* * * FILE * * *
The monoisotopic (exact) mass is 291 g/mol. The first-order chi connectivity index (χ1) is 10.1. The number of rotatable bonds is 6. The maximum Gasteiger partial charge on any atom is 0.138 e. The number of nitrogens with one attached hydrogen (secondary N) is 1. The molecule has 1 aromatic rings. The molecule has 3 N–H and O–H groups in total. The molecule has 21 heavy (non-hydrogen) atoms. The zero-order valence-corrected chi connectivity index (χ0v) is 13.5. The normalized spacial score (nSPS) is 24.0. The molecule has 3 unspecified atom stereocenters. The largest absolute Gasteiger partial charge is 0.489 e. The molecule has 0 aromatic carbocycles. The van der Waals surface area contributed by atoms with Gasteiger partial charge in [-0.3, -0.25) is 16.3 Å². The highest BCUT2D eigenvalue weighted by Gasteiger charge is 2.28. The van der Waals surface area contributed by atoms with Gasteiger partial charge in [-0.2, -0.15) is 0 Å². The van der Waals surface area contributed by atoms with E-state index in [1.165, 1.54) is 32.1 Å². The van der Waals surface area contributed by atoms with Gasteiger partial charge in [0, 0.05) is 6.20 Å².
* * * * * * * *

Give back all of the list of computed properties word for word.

The monoisotopic (exact) mass is 291 g/mol. The first-order chi connectivity index (χ1) is 10.1. The number of rotatable bonds is 6. The maximum Gasteiger partial charge on any atom is 0.138 e. The number of nitrogens with one attached hydrogen (secondary N) is 1. The molecule has 1 aromatic rings. The molecule has 3 N–H and O–H groups in total. The molecule has 21 heavy (non-hydrogen) atoms. The zero-order valence-corrected chi connectivity index (χ0v) is 13.5. The normalized spacial score (nSPS) is 24.0. The molecule has 3 unspecified atom stereocenters. The largest absolute Gasteiger partial charge is 0.489 e. The molecule has 0 aromatic carbocycles. The van der Waals surface area contributed by atoms with Gasteiger partial charge in [-0.3, -0.25) is 16.3 Å². The highest BCUT2D eigenvalue weighted by Gasteiger charge is 2.28. The van der Waals surface area contributed by atoms with Gasteiger partial charge in [-0.2, -0.15) is 0 Å². The van der Waals surface area contributed by atoms with E-state index in [1.165, 1.54) is 32.1 Å². The van der Waals surface area contributed by atoms with Gasteiger partial charge in [0, 0.05) is 6.20 Å².